💬 Learning’s first principle – the most important thing i learned this year

Bookmarked Learning’s first principle – the most important thing i learned this year by dave dave (davecormier.com)
Student separate into two categories… those that care and those that don’t care.
Simon Sinek suggests starting with why, while Brad Gustafson suggests starting with people. Dave Cormier suggests that what matters is if we even care. If we don’t have that then we are a bit lost.


The problem with threatening people is that in order for it to continue to work, you have to continue to threaten them

If we’re trying to encourage people to care about their work, about their world, is it practical to have it only work when someone is threatening them?

Once we jointly answer questions like “why would people care about this” and “how does this support people starting to care about this for the first time” and “will this stop people who care now from caring”, we have a place to work from.

I’m in this business because i think i might be able to help, here and there, with trying to build a culture of thinkers.

6 responses on “💬 Learning’s first principle – the most important thing i learned this year”

  1. Great post Dave. It often feels like the dialogue around ‘engagement’, whatever engagement actually is, centres around the teacher. After the year that I have had I am moving towards a more open understanding of ‘engagement’ that incorporates the whole space. Starting with ‘do you care?’ is not only simply, but to the point. This offers a great entry point to start an ongoing discussion. I wonder though if those students who may have been metaphorically beaten to oblivion, who say ‘they care’ as that is the answer required, but deep down seem to have forgotten what it is to care, what can be done for them. The supposed ‘lost causes’. I guess the only threat that should be made in classes is that you must make a choice?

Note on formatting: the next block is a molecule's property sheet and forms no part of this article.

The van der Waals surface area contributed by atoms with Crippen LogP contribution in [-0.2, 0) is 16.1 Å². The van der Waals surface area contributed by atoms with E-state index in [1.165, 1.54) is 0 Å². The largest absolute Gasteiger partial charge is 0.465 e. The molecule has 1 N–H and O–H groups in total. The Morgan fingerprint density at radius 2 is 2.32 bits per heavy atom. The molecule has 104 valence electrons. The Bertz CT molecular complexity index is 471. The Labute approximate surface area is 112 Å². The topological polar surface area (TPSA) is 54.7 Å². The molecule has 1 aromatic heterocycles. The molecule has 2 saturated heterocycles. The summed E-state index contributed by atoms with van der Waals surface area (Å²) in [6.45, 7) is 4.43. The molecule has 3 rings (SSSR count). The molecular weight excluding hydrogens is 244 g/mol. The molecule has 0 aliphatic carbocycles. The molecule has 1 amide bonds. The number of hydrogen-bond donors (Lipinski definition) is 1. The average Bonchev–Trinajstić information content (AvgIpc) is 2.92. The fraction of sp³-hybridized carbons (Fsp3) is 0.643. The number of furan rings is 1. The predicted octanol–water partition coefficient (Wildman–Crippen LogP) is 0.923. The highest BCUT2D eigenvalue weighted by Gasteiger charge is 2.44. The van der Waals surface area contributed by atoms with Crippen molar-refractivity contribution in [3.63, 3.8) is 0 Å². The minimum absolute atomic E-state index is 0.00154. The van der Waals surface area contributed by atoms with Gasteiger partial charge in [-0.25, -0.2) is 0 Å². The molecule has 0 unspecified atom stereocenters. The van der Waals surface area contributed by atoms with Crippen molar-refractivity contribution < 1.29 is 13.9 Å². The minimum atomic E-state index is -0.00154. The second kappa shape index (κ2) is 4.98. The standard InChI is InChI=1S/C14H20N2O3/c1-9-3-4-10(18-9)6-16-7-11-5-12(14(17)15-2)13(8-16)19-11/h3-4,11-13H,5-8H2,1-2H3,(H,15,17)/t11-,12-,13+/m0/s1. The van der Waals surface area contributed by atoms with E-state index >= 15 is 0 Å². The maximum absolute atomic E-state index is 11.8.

Also on:

    1. I don’t think they “lie” about caring. They just don’t know what it is to “care” about anything. They do care passionately about all sorts of things, just nothing to do with “school” as they know it.


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